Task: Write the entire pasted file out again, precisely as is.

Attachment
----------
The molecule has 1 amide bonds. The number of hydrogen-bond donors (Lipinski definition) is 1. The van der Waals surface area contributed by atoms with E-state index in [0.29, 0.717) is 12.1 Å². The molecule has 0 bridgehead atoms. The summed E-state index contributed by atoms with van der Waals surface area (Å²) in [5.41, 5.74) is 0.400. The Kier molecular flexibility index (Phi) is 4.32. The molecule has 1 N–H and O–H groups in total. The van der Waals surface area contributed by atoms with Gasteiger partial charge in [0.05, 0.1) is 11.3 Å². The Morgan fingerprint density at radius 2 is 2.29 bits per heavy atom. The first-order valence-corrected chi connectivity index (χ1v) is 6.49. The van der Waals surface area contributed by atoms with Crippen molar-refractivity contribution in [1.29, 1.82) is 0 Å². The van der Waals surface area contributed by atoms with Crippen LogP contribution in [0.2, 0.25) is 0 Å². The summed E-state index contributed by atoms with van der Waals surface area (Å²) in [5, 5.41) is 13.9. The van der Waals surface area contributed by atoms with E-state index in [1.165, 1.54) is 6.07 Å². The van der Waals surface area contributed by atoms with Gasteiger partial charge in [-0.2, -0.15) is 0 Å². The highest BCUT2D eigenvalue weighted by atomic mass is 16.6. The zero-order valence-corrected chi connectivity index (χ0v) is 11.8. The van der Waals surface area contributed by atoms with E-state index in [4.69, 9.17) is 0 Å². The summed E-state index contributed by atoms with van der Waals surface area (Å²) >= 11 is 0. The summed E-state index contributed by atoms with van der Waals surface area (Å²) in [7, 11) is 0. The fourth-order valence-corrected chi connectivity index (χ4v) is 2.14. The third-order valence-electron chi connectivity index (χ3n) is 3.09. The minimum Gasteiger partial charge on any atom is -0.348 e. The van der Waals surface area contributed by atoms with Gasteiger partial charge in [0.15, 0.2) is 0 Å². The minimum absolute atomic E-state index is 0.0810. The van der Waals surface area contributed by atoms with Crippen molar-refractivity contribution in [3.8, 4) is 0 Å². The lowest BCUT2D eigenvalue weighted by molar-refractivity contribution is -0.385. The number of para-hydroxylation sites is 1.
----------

The molecule has 1 amide bonds. The number of hydrogen-bond donors (Lipinski definition) is 1. The van der Waals surface area contributed by atoms with E-state index in [0.29, 0.717) is 12.1 Å². The molecule has 0 bridgehead atoms. The summed E-state index contributed by atoms with van der Waals surface area (Å²) in [5.41, 5.74) is 0.400. The Kier molecular flexibility index (Phi) is 4.32. The molecule has 1 N–H and O–H groups in total. The van der Waals surface area contributed by atoms with Gasteiger partial charge in [0.05, 0.1) is 11.3 Å². The Morgan fingerprint density at radius 2 is 2.29 bits per heavy atom. The first-order valence-corrected chi connectivity index (χ1v) is 6.49. The van der Waals surface area contributed by atoms with Crippen molar-refractivity contribution in [1.29, 1.82) is 0 Å². The van der Waals surface area contributed by atoms with Crippen LogP contribution in [0.2, 0.25) is 0 Å². The summed E-state index contributed by atoms with van der Waals surface area (Å²) in [5, 5.41) is 13.9. The van der Waals surface area contributed by atoms with E-state index in [1.165, 1.54) is 6.07 Å². The van der Waals surface area contributed by atoms with Gasteiger partial charge in [-0.2, -0.15) is 0 Å². The highest BCUT2D eigenvalue weighted by atomic mass is 16.6. The zero-order valence-corrected chi connectivity index (χ0v) is 11.8. The van der Waals surface area contributed by atoms with E-state index in [4.69, 9.17) is 0 Å². The summed E-state index contributed by atoms with van der Waals surface area (Å²) >= 11 is 0. The summed E-state index contributed by atoms with van der Waals surface area (Å²) in [7, 11) is 0. The fourth-order valence-corrected chi connectivity index (χ4v) is 2.14. The third-order valence-electron chi connectivity index (χ3n) is 3.09. The minimum Gasteiger partial charge on any atom is -0.348 e. The van der Waals surface area contributed by atoms with Gasteiger partial charge in [0.15, 0.2) is 0 Å². The minimum absolute atomic E-state index is 0.0810. The van der Waals surface area contributed by atoms with Crippen molar-refractivity contribution in [3.8, 4) is 0 Å². The lowest BCUT2D eigenvalue weighted by molar-refractivity contribution is -0.385. The number of para-hydroxylation sites is 1.